Get ideas and inspiration for how you can create global connections to Guy Fawkes Day in your own classroom!
400 Years of History
For more than 400 years, people across the United Kingdom have celebrated Guy Fawkes Day, or Bonfire Night, on November 5. It commemorates a failed plan, known as the Gunpowder Plot, to blow up the British Parliament and kill King James I in 1605.
Guy Fawkes was one of the conspirators who hid barrels of gunpowder under the building, planning to explode it when members of Parliament and the king were inside.
At the time Britain was ruled by a Protestant royal family, and the conspirators believed Catholics should be granted greater religious tolerance in England. They hoped their plan would help to establish Catholic rule.
But before the explosion, the plot was revealed, and the building was searched. This led to Fawkes and his co-conspirators being captured and executed. Parliament established November 5 as a day of thanksgiving and celebration that the bombing attempt was thwarted.
Today, people celebrate with fireworks and bonfires across the United Kingdom, Canada, South Africa, and other countries. Effigies depicting Fawkes, or “Guys,” are often made out of straw or cloth, and then burned on the bonfires. Guards perform an annual search of the Houses of Parliament for any arsonists—now more a ritual than a serious hunt.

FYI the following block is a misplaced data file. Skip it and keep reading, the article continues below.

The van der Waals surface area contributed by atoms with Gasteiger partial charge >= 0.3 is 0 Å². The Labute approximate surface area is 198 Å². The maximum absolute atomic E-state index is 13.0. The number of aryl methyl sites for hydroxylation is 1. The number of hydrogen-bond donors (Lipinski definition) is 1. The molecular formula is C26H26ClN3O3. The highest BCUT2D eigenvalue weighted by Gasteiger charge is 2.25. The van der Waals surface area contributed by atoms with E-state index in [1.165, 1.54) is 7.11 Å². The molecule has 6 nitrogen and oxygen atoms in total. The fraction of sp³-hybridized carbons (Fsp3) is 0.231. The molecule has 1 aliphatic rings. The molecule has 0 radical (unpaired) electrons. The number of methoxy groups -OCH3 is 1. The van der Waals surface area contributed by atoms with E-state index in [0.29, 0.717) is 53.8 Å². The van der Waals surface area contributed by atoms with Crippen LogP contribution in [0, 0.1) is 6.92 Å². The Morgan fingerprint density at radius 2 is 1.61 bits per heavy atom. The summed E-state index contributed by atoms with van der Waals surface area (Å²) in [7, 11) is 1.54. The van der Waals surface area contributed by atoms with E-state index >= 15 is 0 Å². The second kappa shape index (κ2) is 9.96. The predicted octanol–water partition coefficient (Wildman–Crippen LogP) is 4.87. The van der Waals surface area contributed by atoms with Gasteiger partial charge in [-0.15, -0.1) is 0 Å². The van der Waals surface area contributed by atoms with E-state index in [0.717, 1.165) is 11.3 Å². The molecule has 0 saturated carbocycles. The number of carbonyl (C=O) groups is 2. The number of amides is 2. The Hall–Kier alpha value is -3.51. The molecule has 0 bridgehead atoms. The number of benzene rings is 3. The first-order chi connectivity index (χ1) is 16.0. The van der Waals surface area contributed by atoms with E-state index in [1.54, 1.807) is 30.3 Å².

Children celebrate leading up to the holiday by carrying homemade “Guys” through the streets, asking for “a penny for the Guy” to raise money for fireworks displays.
These free classroom resources from Parliament’s website can help you get started with your students. Use the ideas below for further activities.
- Ask students to research how fireworks are made, what materials they are composed of, and how they are set off.
- For older students, this could be a great chemistry and/or physics lesson.
- Do a simple experiment with oil, water, and food coloring to make fireworks in a glass jar.
- Ask students to compare and contrast parliamentary government with the U.S. system of government. This animated overview of Parliament can help students get started!
- Ask students to research the history of Catholicism and Protestantism in England and what led to the tensions and religious intolerance during that time.
- Have students do a sequencing activity to help them understand the events leading up to, during, and after November 5, 1605.
- Ask students to examine primary sources to better understand the Gunpowder Plot and the motives behind it. This could include discussions about what would have happened if the plot had succeeded and implications for the British monarchy.
- Have students create their own fireworks depictions using black paper and chalk or pastels.
- Have students make rockets or sparklers using craft supplies like paper towel tubes, tissue paper, or streamers.
If you celebrate Guy Fawkes Day in your classroom, be sure to tell us on social media using #unitingourworld. We’d love to see your creative ideas!